Hi friends and welcome back to Week 3 of the Deck the Home Blog Hop where over 20 creative bloggers are bringing a new theme each week over a 5 week period. You can see all the posts linked up at the end of this post. This weeks’ theme is Outdoor Decor and at first I considered making a wreath to hang under our house numbers. But I really wanted to tackle something new. Soooooo, I decided to make a String Art Christmas Tree that could work outside on our porch, which is completely sheltered from rain.
But if I used embroidery floss or even hemp twine it could still absorb moisture and ultimately wouldn’t look that great. When I was at the Dollar Tree wandering around looking for inspiration on other projects I happened to notice packs of very shiny wire and the light bulb came on. I was going to do my first every string art project but instead of string I’d use wire 😀
I think part of my inspiration came from My Kitchen My Craft’s project from Week 1 of our Deck the Home Blog Hop.
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Planning a String Art Christmas Tree
I looked at so many String Art Christmas Trees on Pinterest. Ugh there were so many styles. Some tall straight triangles, some super simple, and some with very free flowing “patterns” like they willy nilly pounded in some nails in a sort of tree shape.
I appreciate the artistry and how cool they were, but Friends, I am so not (currently but I aspire to be) the kind of girl who can start a project I’ve never done before and willy nilly anything. Noooo, much thought and math (ok mostly rulers) went into the process before one nail entered the board.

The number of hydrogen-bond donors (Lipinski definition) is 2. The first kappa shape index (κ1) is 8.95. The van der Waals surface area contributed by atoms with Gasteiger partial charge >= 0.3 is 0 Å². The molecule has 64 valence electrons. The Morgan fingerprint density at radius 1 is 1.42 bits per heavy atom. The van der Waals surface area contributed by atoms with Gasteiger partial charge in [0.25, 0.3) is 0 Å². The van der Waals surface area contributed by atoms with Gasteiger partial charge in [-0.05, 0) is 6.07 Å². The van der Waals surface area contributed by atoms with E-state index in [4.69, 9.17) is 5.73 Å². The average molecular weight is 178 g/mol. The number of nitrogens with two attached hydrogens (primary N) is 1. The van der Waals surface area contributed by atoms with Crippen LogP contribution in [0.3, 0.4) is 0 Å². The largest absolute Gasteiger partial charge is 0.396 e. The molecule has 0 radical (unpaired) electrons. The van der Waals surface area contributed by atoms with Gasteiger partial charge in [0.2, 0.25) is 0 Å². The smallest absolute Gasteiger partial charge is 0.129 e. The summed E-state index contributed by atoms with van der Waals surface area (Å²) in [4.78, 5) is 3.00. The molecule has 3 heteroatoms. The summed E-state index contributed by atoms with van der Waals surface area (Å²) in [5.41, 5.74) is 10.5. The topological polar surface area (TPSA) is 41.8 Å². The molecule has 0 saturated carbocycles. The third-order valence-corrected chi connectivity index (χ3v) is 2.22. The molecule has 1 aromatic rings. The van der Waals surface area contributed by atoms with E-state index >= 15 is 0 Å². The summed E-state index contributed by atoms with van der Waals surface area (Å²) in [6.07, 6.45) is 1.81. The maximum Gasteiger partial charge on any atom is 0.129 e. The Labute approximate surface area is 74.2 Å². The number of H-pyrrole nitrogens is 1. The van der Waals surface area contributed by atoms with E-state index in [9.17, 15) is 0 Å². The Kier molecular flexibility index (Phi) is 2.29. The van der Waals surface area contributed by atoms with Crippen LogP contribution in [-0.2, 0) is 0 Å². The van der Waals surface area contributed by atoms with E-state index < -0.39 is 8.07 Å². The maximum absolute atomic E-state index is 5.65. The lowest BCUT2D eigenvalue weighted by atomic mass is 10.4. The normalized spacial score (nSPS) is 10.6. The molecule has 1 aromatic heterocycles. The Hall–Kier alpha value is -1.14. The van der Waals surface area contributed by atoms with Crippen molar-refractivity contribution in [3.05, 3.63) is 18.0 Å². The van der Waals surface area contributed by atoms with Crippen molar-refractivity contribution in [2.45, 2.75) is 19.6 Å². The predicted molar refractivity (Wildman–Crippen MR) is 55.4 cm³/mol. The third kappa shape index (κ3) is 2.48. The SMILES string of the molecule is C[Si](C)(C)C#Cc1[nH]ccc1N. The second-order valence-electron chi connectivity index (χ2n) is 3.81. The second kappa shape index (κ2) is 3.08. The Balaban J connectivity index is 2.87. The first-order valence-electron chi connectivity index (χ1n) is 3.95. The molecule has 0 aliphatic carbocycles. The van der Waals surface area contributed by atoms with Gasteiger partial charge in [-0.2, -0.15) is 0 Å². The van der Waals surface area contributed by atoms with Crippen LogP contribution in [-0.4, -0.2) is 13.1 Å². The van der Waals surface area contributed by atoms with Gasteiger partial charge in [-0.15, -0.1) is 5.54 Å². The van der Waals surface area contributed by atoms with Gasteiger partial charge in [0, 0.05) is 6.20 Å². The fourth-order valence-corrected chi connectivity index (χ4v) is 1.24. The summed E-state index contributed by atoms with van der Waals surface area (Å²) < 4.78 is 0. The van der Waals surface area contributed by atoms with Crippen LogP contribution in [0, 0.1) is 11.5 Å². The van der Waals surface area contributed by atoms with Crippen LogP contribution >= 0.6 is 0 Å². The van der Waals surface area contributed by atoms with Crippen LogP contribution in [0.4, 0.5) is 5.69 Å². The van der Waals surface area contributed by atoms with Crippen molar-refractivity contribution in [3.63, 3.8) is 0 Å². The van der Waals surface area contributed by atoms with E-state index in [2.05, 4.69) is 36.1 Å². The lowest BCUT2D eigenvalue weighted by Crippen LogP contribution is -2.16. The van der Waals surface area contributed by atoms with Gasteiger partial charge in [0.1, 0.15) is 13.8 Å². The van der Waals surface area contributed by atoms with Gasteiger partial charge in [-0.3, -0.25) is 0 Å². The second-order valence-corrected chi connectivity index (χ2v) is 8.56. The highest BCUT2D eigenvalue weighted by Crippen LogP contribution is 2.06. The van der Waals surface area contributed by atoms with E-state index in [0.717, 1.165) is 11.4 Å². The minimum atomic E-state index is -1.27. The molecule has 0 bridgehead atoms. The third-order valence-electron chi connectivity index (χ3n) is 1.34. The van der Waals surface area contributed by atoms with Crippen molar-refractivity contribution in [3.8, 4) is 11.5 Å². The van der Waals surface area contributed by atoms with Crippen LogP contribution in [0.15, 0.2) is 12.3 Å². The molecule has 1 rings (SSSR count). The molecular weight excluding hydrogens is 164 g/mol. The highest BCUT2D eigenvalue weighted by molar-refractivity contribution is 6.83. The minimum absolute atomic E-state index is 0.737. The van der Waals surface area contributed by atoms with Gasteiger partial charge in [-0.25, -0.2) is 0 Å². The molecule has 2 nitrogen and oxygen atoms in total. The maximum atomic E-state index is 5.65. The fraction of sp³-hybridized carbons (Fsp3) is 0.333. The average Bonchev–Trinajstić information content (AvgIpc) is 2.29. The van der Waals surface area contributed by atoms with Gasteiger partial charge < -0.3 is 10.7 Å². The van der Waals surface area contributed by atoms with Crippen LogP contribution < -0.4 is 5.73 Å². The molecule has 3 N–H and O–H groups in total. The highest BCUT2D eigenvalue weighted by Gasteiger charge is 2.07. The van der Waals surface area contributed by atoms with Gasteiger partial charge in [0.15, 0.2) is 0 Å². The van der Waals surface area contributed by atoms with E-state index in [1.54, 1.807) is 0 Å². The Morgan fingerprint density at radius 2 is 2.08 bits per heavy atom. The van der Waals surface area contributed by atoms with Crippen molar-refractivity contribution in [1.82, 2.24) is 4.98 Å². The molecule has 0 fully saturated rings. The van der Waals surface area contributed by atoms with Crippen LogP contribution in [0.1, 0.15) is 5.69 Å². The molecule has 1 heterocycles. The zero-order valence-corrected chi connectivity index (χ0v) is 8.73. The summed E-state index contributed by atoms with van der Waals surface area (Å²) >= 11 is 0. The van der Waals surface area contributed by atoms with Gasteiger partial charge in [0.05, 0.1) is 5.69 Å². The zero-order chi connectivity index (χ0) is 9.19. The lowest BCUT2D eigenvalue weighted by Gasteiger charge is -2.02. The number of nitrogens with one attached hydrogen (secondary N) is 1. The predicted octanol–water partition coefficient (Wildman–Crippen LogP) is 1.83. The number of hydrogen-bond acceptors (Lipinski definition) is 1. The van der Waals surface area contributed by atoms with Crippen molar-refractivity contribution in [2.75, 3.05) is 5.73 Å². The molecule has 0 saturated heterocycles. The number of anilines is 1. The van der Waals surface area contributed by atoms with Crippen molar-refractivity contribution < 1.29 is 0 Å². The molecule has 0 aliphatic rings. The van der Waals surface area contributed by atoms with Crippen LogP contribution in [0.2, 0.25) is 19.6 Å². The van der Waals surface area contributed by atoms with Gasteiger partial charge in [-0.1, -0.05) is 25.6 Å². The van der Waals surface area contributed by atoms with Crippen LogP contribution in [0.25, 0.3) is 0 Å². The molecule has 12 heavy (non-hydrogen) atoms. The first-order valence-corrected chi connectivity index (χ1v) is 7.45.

I plotted and erased and plotted some more until I came up with a pattern I liked. See that perfectly straight ruler line up the middle of the paper and the slope of the tree? Yep, proud of that :D. I stopped short of making sure all my dots were exactly so and so apart. There may have been a lot of eyeballing and comparing and some eraser dust before I was truly happy. The wonders of Photoshop let me add colored dots over my original pencil swirls in case you want to try this yourself.
Yellow represents the star and trunk, and green is the tree, obviously. LOL
String Art Christmas Tree Supplies
- 15″ x 16″ x 3/4″ Pine or plywood board painted or stained
- 60-70 1-1/2″ Underlayment Nails with Ring Shank
- Floral Wire in 6′ Coils: Red (1 coil), Gold (2 coils), Green (4 coils), Purple (1 coil)
- One 75′ .88mm Spool of Plastic Coated Steel Wire in Green
- I bought mine a long time ago and can’t find anything similar online to show you. Alternatively increase Green to 8 coils or 48′ total feet.
- Jewelry Pliers
- Wire Cutters